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Apache Women Warriors (Southwestern Studies)
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Amazon.com Product Description (ISBN 0874041546, Paperback)"The subject of women warriors is an esoteric one that has long cried out for the sort of skillful research and deft narrative touch she [Buchanan] brings to the topic." --Southwestern Historical Quarterly "Apache Women Warriors" challenges the popular literature and film stereotype of the passive Indian woman. Apache women were able to assume a variety of roles which gave them more prestige and freedom than most of their eighteenth and nineteenth century female counterparts. They were the main providers for their families, could attain and use supernatural power, and participated in raids and wars. A major portion of the study centers on Lozen, a warrior, said to have been the unmarried sister of the famous Warm Spring Apache chief Victorio. She allegedly possessed amazingsupernatural powers and was an excellent equestrian and fighter. Only inthe last fifteen years has Lozen emerged as a figure of interest in native American history. Women warriors were a relatively small, but by no means miniscule, faction among native Americans. Their accomplishments call for a revision of the erroneous popular belief that characterizes native American women as passive characters in American history.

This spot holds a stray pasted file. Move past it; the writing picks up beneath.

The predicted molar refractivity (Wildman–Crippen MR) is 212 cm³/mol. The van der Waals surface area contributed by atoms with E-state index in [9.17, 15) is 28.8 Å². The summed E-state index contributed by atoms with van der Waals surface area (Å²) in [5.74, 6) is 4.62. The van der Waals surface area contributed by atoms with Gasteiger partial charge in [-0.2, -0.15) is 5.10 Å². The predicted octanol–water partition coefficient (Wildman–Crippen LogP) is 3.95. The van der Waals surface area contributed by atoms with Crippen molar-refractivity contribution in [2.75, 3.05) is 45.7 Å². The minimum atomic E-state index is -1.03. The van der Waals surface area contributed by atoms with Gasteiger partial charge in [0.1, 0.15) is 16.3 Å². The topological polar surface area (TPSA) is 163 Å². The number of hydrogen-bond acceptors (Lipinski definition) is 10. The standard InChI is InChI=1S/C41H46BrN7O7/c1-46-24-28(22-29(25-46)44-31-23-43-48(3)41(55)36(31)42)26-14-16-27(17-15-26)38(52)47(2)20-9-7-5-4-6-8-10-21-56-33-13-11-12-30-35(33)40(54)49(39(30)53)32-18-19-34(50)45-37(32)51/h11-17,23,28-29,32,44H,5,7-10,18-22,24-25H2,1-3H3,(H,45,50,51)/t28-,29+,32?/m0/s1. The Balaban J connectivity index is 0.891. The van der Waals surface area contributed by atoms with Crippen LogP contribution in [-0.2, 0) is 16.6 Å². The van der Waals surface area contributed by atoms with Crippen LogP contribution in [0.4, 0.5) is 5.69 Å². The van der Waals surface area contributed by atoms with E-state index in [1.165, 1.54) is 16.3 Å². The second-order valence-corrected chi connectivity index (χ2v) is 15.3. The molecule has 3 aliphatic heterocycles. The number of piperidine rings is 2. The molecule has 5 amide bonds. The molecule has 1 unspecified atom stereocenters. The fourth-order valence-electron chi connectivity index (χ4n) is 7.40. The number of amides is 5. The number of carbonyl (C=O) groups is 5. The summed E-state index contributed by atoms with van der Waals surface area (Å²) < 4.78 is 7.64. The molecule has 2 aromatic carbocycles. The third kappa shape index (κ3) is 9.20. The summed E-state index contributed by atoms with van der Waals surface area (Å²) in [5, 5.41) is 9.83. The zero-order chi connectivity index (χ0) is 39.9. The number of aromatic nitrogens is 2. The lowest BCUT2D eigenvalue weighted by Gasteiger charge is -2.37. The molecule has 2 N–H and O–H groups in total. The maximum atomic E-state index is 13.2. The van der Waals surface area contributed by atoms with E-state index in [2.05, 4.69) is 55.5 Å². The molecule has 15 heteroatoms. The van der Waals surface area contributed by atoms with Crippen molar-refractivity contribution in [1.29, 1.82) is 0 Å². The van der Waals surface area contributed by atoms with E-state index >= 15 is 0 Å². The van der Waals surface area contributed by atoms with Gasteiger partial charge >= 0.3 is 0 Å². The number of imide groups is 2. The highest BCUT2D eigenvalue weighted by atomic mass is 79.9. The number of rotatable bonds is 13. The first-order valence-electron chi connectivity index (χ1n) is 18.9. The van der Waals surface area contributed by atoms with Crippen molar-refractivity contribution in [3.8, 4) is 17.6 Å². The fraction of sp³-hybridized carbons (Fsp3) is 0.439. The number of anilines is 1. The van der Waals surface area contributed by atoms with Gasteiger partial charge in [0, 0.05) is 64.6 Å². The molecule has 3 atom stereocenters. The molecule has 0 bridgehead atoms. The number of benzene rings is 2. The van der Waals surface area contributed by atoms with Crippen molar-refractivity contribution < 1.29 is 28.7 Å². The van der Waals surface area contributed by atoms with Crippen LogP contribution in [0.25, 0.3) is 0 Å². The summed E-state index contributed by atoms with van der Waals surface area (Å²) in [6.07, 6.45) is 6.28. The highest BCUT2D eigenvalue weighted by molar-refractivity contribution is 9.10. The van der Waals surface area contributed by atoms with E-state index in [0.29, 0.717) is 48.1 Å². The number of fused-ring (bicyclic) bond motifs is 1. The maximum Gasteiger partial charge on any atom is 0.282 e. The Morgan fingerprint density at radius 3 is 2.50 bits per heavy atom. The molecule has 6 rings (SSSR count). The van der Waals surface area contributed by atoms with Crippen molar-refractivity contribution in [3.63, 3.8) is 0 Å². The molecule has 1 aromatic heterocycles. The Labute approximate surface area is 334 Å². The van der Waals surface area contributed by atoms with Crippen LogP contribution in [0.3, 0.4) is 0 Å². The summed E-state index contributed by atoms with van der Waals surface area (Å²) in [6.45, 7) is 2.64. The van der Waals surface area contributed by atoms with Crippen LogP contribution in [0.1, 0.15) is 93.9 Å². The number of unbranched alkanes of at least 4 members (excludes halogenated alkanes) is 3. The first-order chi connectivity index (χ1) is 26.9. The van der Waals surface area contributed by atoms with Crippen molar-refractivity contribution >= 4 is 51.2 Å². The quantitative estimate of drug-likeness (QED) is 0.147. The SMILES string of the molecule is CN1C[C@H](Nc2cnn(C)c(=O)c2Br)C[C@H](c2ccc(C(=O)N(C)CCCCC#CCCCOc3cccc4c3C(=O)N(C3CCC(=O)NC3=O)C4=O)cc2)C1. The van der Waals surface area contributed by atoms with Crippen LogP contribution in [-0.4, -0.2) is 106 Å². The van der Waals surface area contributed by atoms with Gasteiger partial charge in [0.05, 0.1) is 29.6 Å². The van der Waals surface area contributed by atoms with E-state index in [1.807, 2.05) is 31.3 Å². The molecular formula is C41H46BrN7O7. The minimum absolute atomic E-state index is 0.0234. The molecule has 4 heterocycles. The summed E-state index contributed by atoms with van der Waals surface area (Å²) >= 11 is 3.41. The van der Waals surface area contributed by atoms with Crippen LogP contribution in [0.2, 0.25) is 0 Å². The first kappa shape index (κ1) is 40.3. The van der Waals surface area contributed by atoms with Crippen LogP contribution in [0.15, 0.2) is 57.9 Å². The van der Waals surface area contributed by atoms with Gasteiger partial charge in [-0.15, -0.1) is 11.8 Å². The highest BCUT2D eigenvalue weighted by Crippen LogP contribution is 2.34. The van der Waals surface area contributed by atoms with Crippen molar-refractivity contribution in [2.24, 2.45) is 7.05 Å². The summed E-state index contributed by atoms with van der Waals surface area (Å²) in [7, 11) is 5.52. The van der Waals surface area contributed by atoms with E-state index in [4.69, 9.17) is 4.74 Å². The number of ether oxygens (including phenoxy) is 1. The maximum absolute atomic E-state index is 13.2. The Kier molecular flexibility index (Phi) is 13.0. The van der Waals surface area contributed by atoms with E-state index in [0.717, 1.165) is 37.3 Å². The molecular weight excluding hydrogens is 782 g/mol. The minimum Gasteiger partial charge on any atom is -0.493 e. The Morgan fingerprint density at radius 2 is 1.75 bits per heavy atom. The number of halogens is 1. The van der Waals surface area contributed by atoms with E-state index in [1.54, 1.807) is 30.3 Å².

(retrieved from Amazon Thu, 12 Mar 2015 18:20:05 -0400)
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